Malawi- presidential election 2020

Malawi names new electoral chief to right the wrongs of ‘tippex’ election

2017 File photo of Malawi High Court Judge Chifundo Kachale.
2017 File photo of Malawi High Court Judge Chifundo Kachale. © Waldemir Barreto/Senado Agency/CC

In an announcement that was, for once, highly regarded by both the ruling party and the opposition, Malawi President Peter Mutharika appointed High Court Judge Chifundo Kachale as the new chairperson of the Malawi Electoral Commission (MEC), to oversee the presidential election rerun slated for less than a month away.


Kachale was appointed with immediate effect on Sunday.

“He has a strong academic legal background, a PhD from the University of London School of African Studies (SOAS), and he has written on judicial activism and inactivism,” says Dan Banik, political analyst at the University of Oslo.

Banik read part of Kachale’s thesis, where he said he outlined that democracy is a foreign import to Malawi. “He says liberal democracy in Malawi’s constitution was very western— intriguing,” he tells RFI.

The Malawi election will be rerun on 2 July after the constitutional court ruled in February that the May 2019 polls were deeply flawed, due to bias, lack of a majority vote, and incompetence by MEC. That ruling was challenged and the supreme court in April ruled that the vote was to be redone on 2 July.

Local media outlets called the May 2019 polls the “tippex election” referring to the correction fluid, because there were so many inconsistencies in the voter tally, and a number were marked with correction fluid.

Incompetent commissioners?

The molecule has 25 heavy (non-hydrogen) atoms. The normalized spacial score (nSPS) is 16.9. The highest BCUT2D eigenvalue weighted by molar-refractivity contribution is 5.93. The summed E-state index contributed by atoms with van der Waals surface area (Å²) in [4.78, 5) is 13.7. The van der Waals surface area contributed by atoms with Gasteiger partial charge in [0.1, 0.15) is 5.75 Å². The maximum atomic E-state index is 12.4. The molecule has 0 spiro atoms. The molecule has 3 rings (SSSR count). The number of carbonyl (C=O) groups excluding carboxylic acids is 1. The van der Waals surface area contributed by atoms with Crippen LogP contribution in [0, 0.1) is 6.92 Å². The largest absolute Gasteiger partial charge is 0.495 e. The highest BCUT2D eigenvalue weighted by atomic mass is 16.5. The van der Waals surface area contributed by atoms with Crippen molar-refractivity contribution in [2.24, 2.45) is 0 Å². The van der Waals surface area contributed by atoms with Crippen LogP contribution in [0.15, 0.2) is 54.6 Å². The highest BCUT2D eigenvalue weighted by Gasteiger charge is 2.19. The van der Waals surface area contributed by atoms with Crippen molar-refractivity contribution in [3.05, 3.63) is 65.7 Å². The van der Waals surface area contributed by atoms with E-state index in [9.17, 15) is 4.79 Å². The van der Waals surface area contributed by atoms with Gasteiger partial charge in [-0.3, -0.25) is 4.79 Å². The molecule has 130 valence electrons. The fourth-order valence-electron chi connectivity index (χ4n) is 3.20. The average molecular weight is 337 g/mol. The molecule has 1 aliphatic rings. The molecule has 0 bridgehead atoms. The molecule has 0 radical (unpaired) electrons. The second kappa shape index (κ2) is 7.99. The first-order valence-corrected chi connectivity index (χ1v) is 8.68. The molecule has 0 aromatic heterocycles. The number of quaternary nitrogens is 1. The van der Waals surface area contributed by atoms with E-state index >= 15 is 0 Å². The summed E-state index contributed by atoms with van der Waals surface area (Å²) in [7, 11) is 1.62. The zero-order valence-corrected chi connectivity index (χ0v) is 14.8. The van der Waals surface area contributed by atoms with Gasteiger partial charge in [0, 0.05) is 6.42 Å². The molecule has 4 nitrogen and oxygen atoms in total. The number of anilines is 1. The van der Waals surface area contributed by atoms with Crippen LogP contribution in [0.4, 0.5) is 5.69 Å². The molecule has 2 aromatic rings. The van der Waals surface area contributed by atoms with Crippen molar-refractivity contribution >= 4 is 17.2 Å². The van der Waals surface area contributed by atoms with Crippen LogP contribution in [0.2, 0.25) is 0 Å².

Although Kachale’s appointment was lauded, Mutharika also re-appointed commissioners to MEC such as Jean Mathanga and Angelina Kunja from the ruling Democratic Progressive Party (DPP) who were declared incompetent by the court in a ruling about the original polls.

Some have interpreted their reappointment to be a sign that the election will be delayed, says political expert Banik.

“People are wondering if this is a delaying tactic to postpone the election,” he says. “This will make people question the competence of the new commission.”

And with these appointments less than a month before the election, it calls into question if MEC can avoid making the same mistakes with some of the same staff.

“Despite a change in personnel, the institutional weaknesses will remain, and that again will affect the credibility of the new election,” he adds.

Covid-19, funds and vote observer issues

MEC has a long way to go for preparations ahead of the 2 July election, and it will also be working within the confines of the Covid-19 pandemic.

“While there was a call for people to wear masks, every political party is holding mass rallies” without social distancing, says Banik.

Photos have emerged on social media of Mutharika’s vice presidential candidate campaigning with a photo of the president— Mutharika has not been seen on the campaign trail.

The vote rerun requires new funds, and it is not evident where this money will come from, says Banik.

The EU indicated earlier that it was using its resources to combat Covid-19 and could not help support Malawi’s polls.

Local media reported late last month that the head of the European Union mission to Malawi will not send observers from the EU to the polls, as they had not been invited by MEC.

Regional bodies Southern African Development Community (SADC) and African Union said they were unsure of sending observation missions to Malawi, while the Commonwealth indicated that lack of flights due to coronavirus as well as lockdown in their own countries made it difficult.

While the upcoming election preparation will have to surmount a number of challenges, the landmark constitutional court decision nullifying the original result is not a small feat, says Banik.

“There is a positive aspect to the court decision and the upcoming election—this gave a lot of young people hope that they can act to make a change,” he says.

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